Date of Award
Doctor of Philosophy (PhD)
Cryptococcus neoformans is an important pathogen that annually kills 200,000 people worldwide. It survives in the environment as a yeast or spore and can also proliferate within host macrophages after being inhaled into the lungs. In conditions of immunocompromise, cryptococcal cells can escape from the lungs to the brain, where they cause a deadly meningoencephalitis that is both difficult and expensive to treat. Cryptococcal adaptation to the harsh lung environment is a critical first step in its pathogenesis, and consequently a compelling topic of study. This adaptation is mediated by a complex transcriptional program that integrates cellular responses to environmental stimuli. Although several key regulators in this process have been examined, one important protein complex that modulates transcription yet remains understudied in C. neoformans is the Mediator complex. In other organisms, this complex promotes transcription of specific genes by increasing the assembly of the RNA Polymerase II pre-initiation complex. We have focused on the Kinase Module of the Mediator complex, which consists of cyclin C (Ssn801), cyclin-dependent kinase 8 (Cdk8), and two other proteins. This module provides important inhibitory control of Mediator complex assembly and activity. The Kinase Module has also been found to directly enhance mitochondrial fission in model organisms via protein-protein interactions. Mitochondria are essential organelles that normally reside as a complex reticular network that undergoes fusion and fission, mediated by dynamin-related proteins (DRPs). Mitochondrial morphology has been implicated in virulence in multiple fungi, as with the association between virulence and increased mitochondrial fusion in Cryptococcus gattii. We first used gene deletion of key DRPs to study their role in mitochondrial morphology and perform an in-depth study of the pathogenesis of these deletion strains. We then probed the function of the Kinase Module in C. neoformans. We discovered that it does not directly regulate mitochondrial morphology in C. neoformans. However, we discovered that Cdk8 and Ssn801 do regulate cryptococcal functions relevant to pathogenesis, including the response to oxidative stress, at the transcriptional level. For example, deletion of CDK8 resulted in the dysregulation of genes involved in oxidation-reduction processes, such that this strain exhibited increased susceptibility to oxidative stress. This resulted in an inability of mutant cells to proliferate within phagocytes, decreased lung burdens, and attenuated virulence in in vivo studies. These findings increase our understanding of cryptococcal adaptation to the host environment and its regulation of oxidative stress resistance and virulence.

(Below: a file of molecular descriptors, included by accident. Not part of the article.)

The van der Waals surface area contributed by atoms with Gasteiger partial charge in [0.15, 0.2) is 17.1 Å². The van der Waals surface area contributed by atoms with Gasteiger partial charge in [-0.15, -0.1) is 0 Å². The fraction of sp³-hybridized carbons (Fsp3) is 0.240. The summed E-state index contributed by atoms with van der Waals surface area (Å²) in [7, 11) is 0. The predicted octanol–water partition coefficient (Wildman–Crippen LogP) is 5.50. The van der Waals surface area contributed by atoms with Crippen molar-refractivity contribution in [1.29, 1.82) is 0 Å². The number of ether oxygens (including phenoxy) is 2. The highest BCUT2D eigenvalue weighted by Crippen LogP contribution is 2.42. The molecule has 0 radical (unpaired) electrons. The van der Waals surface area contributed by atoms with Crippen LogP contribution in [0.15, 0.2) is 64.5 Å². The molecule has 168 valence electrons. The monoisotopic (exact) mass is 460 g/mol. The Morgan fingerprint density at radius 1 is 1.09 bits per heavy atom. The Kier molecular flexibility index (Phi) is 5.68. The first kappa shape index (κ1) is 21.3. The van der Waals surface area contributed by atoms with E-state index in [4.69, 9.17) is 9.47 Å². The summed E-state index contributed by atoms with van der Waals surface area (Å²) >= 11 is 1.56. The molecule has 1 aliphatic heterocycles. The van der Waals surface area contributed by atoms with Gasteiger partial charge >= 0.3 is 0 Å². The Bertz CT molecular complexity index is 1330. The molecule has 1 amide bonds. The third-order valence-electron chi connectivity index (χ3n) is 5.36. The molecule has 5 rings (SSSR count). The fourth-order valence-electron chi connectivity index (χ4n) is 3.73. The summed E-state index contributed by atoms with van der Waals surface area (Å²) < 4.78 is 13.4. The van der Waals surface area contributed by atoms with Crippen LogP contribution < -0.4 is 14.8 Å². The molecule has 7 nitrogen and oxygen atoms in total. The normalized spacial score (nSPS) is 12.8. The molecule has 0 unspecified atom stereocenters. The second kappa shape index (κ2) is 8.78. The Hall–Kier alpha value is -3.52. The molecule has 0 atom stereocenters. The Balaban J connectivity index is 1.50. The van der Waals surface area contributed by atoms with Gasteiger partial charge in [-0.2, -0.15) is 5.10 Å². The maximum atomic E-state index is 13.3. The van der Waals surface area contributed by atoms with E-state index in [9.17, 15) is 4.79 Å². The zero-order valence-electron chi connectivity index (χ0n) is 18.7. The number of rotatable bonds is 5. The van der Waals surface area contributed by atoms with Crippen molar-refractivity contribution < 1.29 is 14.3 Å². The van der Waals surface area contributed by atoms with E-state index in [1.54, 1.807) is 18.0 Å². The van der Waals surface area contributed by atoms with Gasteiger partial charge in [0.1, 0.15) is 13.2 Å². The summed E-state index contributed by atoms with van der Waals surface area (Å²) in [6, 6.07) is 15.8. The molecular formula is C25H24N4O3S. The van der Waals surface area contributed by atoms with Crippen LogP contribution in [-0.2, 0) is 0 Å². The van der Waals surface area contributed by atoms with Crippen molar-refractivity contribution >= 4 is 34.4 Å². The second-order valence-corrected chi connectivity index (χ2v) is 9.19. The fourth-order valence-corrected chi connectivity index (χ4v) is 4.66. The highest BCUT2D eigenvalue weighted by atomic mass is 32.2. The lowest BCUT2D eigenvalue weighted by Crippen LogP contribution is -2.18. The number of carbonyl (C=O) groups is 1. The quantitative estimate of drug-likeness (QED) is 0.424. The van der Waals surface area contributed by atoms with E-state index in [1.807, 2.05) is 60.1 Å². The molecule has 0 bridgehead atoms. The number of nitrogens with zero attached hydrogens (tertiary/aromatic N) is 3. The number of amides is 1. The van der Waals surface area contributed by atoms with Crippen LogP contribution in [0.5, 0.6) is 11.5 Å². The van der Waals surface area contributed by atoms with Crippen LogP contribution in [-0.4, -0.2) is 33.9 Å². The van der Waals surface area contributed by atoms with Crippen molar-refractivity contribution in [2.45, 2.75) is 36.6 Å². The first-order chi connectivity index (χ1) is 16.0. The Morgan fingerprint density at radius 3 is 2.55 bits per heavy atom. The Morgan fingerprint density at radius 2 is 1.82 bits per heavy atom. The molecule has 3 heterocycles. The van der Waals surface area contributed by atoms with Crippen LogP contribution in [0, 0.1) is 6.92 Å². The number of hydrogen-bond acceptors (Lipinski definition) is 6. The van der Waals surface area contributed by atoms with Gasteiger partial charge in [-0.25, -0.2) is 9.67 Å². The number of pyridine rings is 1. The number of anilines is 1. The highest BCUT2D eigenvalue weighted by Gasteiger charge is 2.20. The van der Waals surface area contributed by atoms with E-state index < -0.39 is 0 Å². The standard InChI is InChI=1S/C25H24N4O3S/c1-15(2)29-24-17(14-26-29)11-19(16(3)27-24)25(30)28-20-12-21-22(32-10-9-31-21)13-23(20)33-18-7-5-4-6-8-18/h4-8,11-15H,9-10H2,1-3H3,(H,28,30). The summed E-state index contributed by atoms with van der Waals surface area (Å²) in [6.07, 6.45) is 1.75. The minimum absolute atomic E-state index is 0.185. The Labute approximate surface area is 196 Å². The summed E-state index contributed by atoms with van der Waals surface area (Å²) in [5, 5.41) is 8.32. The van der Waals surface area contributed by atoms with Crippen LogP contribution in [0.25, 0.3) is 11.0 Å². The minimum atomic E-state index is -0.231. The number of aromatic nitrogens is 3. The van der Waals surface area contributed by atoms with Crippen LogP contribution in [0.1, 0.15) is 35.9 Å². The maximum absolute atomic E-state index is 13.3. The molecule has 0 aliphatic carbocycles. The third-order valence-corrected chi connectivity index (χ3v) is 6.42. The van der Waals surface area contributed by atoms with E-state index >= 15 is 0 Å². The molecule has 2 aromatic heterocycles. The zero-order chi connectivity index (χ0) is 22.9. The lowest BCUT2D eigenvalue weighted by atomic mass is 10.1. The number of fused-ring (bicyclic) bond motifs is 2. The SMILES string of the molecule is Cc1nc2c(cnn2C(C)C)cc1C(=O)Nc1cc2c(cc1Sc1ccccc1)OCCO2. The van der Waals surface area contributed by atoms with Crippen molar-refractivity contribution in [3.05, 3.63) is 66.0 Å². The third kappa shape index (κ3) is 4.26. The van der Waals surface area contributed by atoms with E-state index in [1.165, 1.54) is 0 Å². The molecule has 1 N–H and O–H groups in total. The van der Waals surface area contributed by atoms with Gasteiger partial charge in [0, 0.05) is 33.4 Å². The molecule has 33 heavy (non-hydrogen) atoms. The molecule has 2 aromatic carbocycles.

Chair and Committee
Tamara L. Doering
Jennifer K. Lodge, L D. Sibley, Daniel E. Goldberg, Joseph P. Vogel,
Chang, Andrew Lee, "Mitochondrial Morphology, Oxidative Stress Resistance, and Pathogenesis in Cryptococcus neoformans" (2020). Arts & Sciences Electronic Theses and Dissertations. 2172.
Available for download on Wednesday, May 15, 2120